For its corny helmet and scantily clad damsels in distress with matching horns or wings, it asks the right question humanity has been asking from the beginning.
The starting point of the classical tradition in medieval Hungary is marked by a letter written by Bishop Fulbert of Chartres in Northern France to Bishop Bonipert of Pécs in Southern Hungary.
This study approaches the concept of resistance as a tool for historical analysis during Roman Late Antiquity, especially with respect to the identity construction and the creation of physical or mental borders between Byzantines and Barbarians.
At the outset of his influential study on Rabelais, Mikhail Bakhtin makes an interesting observation. The scholar dedicates several pages to detail how the French author’s critical reception changed over time. Bakhtin illustrates how the attempt to comprehend an author can frequently be stymied by the cultural changes that occur across the centuries.
The literature of the Peasants’ Revolt of 1381, a miscellany of fourteenth-century poetry and prose penned before, during, and after the insurrection, often stresses the importance of literacy to the nonaristocratic population of England.
I consider the runic poem in its most basic form, as a runic alphabet, and compare its runes and rune-names with the other Anglo-Saxon runic material collected in the Thesaurus.
In the Middle Ages and in the Renaissance, particularly between the thirteenth and the sixteenth century, the most common way of eliminating one’s enemy was by poisoning his food or drink at a banquet.
A song about drinking and gambling from the 13th century.
In 1493 the well-known and controversial Franciscan preacher Bernardino of Feltre gave a series of Lenten sermons to the people of Pavia. On March 11 he dedicated an entire sermon to the necessity of contrition—or perfect sorrow over sin—in the rite of confession.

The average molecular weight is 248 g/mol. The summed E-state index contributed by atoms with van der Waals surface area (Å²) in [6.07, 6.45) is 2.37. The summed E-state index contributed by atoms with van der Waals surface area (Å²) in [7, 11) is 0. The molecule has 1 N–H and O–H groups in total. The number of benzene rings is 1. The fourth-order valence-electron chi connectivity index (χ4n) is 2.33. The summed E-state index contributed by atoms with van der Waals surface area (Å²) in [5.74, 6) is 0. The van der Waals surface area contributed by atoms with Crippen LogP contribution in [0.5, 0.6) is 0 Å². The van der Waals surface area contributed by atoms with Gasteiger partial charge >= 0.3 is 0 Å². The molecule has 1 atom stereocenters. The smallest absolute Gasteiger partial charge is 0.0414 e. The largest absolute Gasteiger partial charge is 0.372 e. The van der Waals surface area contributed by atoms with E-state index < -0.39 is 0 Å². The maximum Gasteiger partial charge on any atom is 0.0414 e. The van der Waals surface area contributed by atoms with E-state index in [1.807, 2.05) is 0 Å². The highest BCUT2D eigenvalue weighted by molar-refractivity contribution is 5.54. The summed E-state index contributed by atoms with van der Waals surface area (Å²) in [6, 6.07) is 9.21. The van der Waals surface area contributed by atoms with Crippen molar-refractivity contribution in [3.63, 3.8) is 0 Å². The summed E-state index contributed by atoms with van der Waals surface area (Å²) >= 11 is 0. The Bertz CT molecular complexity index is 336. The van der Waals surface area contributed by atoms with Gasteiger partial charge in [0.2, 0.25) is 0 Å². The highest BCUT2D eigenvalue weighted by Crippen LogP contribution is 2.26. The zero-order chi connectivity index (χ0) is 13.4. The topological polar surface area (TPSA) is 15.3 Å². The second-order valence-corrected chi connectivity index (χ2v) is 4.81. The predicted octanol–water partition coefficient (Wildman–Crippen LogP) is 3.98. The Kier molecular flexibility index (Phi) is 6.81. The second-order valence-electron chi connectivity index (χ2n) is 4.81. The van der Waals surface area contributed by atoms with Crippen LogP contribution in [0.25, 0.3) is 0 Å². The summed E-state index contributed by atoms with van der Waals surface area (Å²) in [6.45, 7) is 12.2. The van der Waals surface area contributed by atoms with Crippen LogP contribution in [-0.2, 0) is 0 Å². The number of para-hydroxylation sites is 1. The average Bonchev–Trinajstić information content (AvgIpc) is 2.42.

This article questions how current and previous owners have marked the Lindisfarne Gospels, created 1,300 years ago. Their edits, which would be frowned upon today, are useful for historians to understand how the Gospels have been valued by previous owners and thus why they are so treasured today.
In a letter written as part of his work for the Irish Department of the Ordnance Survey in 1840, Thomas O’Conor recorded his reaction to a “Sheela- na-gig” sculpture—the image of a naked woman shown exposing her genitalia (fig. 1)—that he saw on the old church at Kiltinane, Co. Tipperary.
Are you an expert on the vast and timeless worlds crafted by Tolkien?
Is this miniature codex is a valuable fourteenth-century manuscript of the Gospel According to Mark—or a clever modern counterfeit?
Three Yale University faculty members discussing ‘Circa 1000,’ a graduate course that looks at happenings worldwide at the turn of the 10th century.
Michael McCormick discusses use of latest tools of climate science, human genetics and computer science to better understand the history of Medieval Europe and Rome,
Panel discussion held at the 29th International Conference on Medievalism, on October 24, 2014
In popular culture, the Renaissance papacy (c. 1417-1534) seems an intriguing mixture of highs and lows.
War, famine, murder, sex and politics – what you can read about from the Middle Ages!
Although they were devout members of a pacifist religion, they were also its dominant military force. By the most basic tenants of Christianity, the Military Orders should never have existed.
Find out about the most gruesome moments in British history, and the locations where they took place!
Maybe you’re just at the beginning of this love affair with the past, or you know someone who is, and you’re looking for a place to get a good overview of the period before you dive right in.
Knight of Jerusalem is not simply an academic work of history dressed up as fiction – it is a well-plotted, tightly written tale that vividly depicts the life and times of an intrinsically interesting historical figure.
This is my summary of a paper presented at the Institute of Historical Research on the causes of the Stellinga uprising in the Carolingian period.
If your surname reveals that you descended from the ‘in’ crowd in the England of 1066—the Norman Conquerors—then even now you are more likely than the average Brit to be upper class.